HMS Scott passing the Statue of Liberty in New York
|Ordered:||20 January 1995|
|Builder:||Appledore Shipbuilders, Bideford (Subcontracted from BAeSEMA)|
|Launched:||13 October 1996|
|Commissioned:||30 June 1997|
|Homeport:||HMNB Devonport, Plymouth|
|Identification:||Pennant number: H131
International callsign: GCUP
MMSI number: 233844000
IMO number: 9127289
|Status:||in active service, as of 2013[update]|
|General characteristics |
|Class & type:||Scott-class ocean survey vessel|
|Displacement:||13,500 tons full load|
|Length:||131.1 m (430 ft)|
|Beam:||21.5 m (71 ft)|
|Draught:||8.3 m (27 ft)|
|Speed:||18 knots (33 km/h; 21 mph)|
(42 onboard at any time)
|Aviation facilities:||Platform for one light helicopter|
HMS Scott is an ocean survey vessel of the Royal Navy, and the only vessel of her class. She is the third Royal Navy ship to carry the name, and the second to be named after the Antarctic explorer, Robert Falcon Scott. She was ordered to replace the survey ship HMS Hecla.
She was ordered from BAeSEMA in 1995 to replace the ageing HMS Hecla. She was built at the Appledore Shipbuilders in North Devon and launched on 13 October 1996 by Mrs Carolyn Portillo, wife of Michael Portillo, the then-Secretary of State for Defence. She was commissioned on 20 June 1997. Not only is she the largest vessel in the Royal Navy's Hydrographic Squadron, and the fifth largest in the entire fleet, but she is also the largest survey vessel in Western Europe.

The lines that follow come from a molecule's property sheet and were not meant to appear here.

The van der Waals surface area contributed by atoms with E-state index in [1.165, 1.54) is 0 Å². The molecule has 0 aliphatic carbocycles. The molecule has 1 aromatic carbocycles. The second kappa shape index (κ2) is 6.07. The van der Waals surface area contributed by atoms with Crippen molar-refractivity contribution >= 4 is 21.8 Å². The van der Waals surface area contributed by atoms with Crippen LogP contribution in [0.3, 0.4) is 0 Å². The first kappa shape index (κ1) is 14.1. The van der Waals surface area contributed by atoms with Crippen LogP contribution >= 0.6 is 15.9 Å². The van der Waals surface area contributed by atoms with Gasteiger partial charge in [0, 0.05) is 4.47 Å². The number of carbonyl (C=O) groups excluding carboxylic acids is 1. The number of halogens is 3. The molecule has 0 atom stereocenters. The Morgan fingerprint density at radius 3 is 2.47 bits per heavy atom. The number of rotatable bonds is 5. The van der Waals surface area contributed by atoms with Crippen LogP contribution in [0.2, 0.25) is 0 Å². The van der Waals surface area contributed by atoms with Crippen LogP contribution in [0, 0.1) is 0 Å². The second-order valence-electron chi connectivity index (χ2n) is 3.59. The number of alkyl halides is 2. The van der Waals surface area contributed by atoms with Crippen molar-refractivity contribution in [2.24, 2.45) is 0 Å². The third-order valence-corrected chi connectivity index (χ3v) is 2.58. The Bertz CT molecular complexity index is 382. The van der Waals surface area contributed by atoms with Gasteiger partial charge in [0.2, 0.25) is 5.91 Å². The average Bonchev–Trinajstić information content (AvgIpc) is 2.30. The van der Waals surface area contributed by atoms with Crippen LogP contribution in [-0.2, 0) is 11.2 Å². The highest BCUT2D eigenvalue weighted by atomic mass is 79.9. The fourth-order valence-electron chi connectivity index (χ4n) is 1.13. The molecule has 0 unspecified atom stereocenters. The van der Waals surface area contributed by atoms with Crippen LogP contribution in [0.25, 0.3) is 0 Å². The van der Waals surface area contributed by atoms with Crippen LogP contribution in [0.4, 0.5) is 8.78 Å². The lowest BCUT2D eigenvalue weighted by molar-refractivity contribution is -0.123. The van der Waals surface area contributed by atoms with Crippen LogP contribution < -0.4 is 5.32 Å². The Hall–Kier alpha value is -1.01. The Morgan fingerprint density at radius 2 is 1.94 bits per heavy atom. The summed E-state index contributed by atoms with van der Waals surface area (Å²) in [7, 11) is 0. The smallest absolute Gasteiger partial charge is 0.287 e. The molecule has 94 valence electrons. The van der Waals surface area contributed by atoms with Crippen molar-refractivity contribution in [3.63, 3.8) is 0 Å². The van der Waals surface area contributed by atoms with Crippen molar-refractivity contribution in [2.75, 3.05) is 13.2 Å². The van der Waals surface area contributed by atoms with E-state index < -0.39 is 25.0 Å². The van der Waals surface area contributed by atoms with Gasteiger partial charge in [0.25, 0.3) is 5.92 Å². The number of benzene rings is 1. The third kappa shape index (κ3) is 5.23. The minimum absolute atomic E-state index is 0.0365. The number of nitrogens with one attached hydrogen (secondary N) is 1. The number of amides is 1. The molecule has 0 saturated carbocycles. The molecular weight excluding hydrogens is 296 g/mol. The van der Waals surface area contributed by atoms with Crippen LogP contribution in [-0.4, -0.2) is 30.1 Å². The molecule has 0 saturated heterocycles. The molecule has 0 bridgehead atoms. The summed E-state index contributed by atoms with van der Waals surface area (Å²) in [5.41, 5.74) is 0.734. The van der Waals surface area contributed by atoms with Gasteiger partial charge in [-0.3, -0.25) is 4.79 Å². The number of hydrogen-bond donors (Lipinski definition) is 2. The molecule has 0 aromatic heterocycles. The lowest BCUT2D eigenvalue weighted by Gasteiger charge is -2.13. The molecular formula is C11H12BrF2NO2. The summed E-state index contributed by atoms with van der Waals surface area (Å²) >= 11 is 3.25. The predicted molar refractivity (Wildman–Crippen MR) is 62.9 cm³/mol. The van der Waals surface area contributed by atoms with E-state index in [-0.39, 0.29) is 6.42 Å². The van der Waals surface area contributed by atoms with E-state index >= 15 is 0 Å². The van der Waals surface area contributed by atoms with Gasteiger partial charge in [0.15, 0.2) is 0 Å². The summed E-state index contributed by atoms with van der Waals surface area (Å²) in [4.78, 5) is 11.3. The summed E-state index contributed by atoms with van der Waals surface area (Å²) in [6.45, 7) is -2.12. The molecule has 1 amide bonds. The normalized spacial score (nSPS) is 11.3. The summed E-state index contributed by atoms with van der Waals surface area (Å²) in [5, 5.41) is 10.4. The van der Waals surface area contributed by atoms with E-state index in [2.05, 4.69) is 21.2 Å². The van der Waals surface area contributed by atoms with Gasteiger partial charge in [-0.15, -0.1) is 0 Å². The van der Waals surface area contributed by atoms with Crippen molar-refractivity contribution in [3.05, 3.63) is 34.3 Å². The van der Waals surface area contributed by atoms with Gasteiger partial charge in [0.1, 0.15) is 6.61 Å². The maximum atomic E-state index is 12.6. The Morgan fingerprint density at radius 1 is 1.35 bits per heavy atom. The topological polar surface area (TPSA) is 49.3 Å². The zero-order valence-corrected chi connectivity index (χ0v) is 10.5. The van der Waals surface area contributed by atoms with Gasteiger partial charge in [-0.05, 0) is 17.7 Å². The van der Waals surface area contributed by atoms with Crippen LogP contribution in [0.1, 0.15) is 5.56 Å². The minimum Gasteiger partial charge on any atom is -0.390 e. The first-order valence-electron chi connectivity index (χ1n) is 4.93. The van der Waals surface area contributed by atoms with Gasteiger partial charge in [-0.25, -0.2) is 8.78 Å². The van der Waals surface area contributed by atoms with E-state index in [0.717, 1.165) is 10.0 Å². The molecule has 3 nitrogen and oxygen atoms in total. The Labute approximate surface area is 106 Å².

Scott is the Royal Navy's only ocean survey vessel. She can remain at sea for up to 300 days a year, thanks to her novel crew rotation system. Her complement of 78 is divided into three sections: two sections are required to keep the ship operational, with the third on shore on leave or in training. When the ship returns to port, one crew section on board is replaced by the section on shore. The ship can then deploy again almost immediately. As with all of the Royal Navy's large survey vessels, Scott has an auxiliary role in support of mine countermeasure vessels.
In February 2005 Scott surveyed the seabed around the 2004 Indian Ocean earthquake, which varies in depth between 1,000 m (3,300 ft) and 5,000 m (16,000 ft). The survey, conducted using a high-resolution, multi-beam sonar system, revealed that the earthquake had made a huge impact on the topography of the seabed.
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